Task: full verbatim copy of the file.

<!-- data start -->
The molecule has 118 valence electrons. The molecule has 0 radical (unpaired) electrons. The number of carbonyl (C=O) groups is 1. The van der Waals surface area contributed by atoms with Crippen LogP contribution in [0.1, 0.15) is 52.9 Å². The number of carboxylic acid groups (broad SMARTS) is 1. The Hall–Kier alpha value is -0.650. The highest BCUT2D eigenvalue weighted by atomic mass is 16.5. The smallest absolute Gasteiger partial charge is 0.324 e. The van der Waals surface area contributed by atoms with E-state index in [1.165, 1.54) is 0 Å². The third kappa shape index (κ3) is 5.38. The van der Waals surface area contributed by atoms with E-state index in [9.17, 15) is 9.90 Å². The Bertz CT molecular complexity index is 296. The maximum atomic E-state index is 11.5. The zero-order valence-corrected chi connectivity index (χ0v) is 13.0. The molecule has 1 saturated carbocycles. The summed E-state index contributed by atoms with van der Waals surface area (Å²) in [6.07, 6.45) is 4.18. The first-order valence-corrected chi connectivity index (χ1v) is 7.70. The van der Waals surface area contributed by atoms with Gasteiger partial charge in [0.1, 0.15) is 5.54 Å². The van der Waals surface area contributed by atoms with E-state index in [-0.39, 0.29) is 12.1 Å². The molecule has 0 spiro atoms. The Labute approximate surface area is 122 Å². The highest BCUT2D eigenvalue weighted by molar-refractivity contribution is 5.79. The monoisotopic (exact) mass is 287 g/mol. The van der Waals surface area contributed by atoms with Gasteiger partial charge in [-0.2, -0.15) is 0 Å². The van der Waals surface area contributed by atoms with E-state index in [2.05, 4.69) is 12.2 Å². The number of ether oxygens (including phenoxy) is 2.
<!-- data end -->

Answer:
The molecule has 118 valence electrons. The molecule has 0 radical (unpaired) electrons. The number of carbonyl (C=O) groups is 1. The van der Waals surface area contributed by atoms with Crippen LogP contribution in [0.1, 0.15) is 52.9 Å². The number of carboxylic acid groups (broad SMARTS) is 1. The Hall–Kier alpha value is -0.650. The highest BCUT2D eigenvalue weighted by atomic mass is 16.5. The smallest absolute Gasteiger partial charge is 0.324 e. The van der Waals surface area contributed by atoms with E-state index in [1.165, 1.54) is 0 Å². The third kappa shape index (κ3) is 5.38. The van der Waals surface area contributed by atoms with E-state index in [9.17, 15) is 9.90 Å². The Bertz CT molecular complexity index is 296. The maximum atomic E-state index is 11.5. The zero-order valence-corrected chi connectivity index (χ0v) is 13.0. The molecule has 1 saturated carbocycles. The summed E-state index contributed by atoms with van der Waals surface area (Å²) in [6.07, 6.45) is 4.18. The first-order valence-corrected chi connectivity index (χ1v) is 7.70. The van der Waals surface area contributed by atoms with Gasteiger partial charge in [0.1, 0.15) is 5.54 Å². The van der Waals surface area contributed by atoms with E-state index in [-0.39, 0.29) is 12.1 Å². The molecule has 0 spiro atoms. The Labute approximate surface area is 122 Å². The highest BCUT2D eigenvalue weighted by molar-refractivity contribution is 5.79. The monoisotopic (exact) mass is 287 g/mol. The van der Waals surface area contributed by atoms with Gasteiger partial charge in [-0.2, -0.15) is 0 Å². The van der Waals surface area contributed by atoms with E-state index in [2.05, 4.69) is 12.2 Å². The number of ether oxygens (including phenoxy) is 2.